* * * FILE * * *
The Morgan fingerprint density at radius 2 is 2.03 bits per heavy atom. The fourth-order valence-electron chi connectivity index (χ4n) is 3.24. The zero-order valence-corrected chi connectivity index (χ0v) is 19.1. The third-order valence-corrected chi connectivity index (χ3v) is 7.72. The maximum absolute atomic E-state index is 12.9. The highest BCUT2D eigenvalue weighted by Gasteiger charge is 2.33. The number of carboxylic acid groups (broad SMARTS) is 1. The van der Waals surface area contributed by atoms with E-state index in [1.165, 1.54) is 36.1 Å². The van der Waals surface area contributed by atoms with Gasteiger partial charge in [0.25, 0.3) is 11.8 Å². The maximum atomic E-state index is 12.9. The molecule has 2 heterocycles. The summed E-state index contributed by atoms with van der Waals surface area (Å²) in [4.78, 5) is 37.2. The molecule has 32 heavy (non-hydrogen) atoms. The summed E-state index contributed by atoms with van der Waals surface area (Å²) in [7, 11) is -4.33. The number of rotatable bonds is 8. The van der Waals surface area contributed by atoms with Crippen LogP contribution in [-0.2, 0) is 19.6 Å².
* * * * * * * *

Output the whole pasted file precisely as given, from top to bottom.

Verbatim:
The Morgan fingerprint density at radius 2 is 2.03 bits per heavy atom. The fourth-order valence-electron chi connectivity index (χ4n) is 3.24. The zero-order valence-corrected chi connectivity index (χ0v) is 19.1. The third-order valence-corrected chi connectivity index (χ3v) is 7.72. The maximum absolute atomic E-state index is 12.9. The highest BCUT2D eigenvalue weighted by Gasteiger charge is 2.33. The number of carboxylic acid groups (broad SMARTS) is 1. The van der Waals surface area contributed by atoms with E-state index in [1.165, 1.54) is 36.1 Å². The van der Waals surface area contributed by atoms with Gasteiger partial charge in [0.25, 0.3) is 11.8 Å². The maximum atomic E-state index is 12.9. The molecule has 2 heterocycles. The summed E-state index contributed by atoms with van der Waals surface area (Å²) in [4.78, 5) is 37.2. The molecule has 32 heavy (non-hydrogen) atoms. The summed E-state index contributed by atoms with van der Waals surface area (Å²) in [7, 11) is -4.33. The number of rotatable bonds is 8. The van der Waals surface area contributed by atoms with Crippen LogP contribution in [-0.2, 0) is 19.6 Å².